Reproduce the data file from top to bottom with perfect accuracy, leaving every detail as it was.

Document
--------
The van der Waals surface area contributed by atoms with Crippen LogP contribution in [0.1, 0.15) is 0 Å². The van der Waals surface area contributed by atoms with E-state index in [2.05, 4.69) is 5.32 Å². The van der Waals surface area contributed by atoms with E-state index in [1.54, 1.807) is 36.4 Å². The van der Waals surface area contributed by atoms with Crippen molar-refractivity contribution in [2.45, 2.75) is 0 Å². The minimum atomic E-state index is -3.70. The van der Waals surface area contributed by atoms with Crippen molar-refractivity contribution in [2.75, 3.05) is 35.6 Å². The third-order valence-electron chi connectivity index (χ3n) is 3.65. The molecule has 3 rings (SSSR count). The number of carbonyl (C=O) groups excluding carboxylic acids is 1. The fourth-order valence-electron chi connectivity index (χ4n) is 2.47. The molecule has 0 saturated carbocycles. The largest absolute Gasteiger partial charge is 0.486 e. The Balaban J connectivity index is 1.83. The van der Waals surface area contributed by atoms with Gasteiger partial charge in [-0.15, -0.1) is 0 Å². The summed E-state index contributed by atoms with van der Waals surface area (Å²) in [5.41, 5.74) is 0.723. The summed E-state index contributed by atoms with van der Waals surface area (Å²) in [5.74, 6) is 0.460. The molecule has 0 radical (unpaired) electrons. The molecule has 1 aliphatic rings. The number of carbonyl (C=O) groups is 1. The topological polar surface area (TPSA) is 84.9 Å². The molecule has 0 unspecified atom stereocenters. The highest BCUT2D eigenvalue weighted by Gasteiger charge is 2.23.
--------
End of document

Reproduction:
The van der Waals surface area contributed by atoms with Crippen LogP contribution in [0.1, 0.15) is 0 Å². The van der Waals surface area contributed by atoms with E-state index in [2.05, 4.69) is 5.32 Å². The van der Waals surface area contributed by atoms with E-state index in [1.54, 1.807) is 36.4 Å². The van der Waals surface area contributed by atoms with Crippen molar-refractivity contribution in [2.45, 2.75) is 0 Å². The minimum atomic E-state index is -3.70. The van der Waals surface area contributed by atoms with Crippen molar-refractivity contribution in [2.75, 3.05) is 35.6 Å². The third-order valence-electron chi connectivity index (χ3n) is 3.65. The molecule has 3 rings (SSSR count). The number of carbonyl (C=O) groups excluding carboxylic acids is 1. The fourth-order valence-electron chi connectivity index (χ4n) is 2.47. The molecule has 0 saturated carbocycles. The largest absolute Gasteiger partial charge is 0.486 e. The Balaban J connectivity index is 1.83. The van der Waals surface area contributed by atoms with Gasteiger partial charge in [-0.15, -0.1) is 0 Å². The summed E-state index contributed by atoms with van der Waals surface area (Å²) in [5.41, 5.74) is 0.723. The summed E-state index contributed by atoms with van der Waals surface area (Å²) in [5.74, 6) is 0.460. The molecule has 0 radical (unpaired) electrons. The molecule has 1 aliphatic rings. The number of carbonyl (C=O) groups is 1. The topological polar surface area (TPSA) is 84.9 Å². The molecule has 0 unspecified atom stereocenters. The highest BCUT2D eigenvalue weighted by Gasteiger charge is 2.23.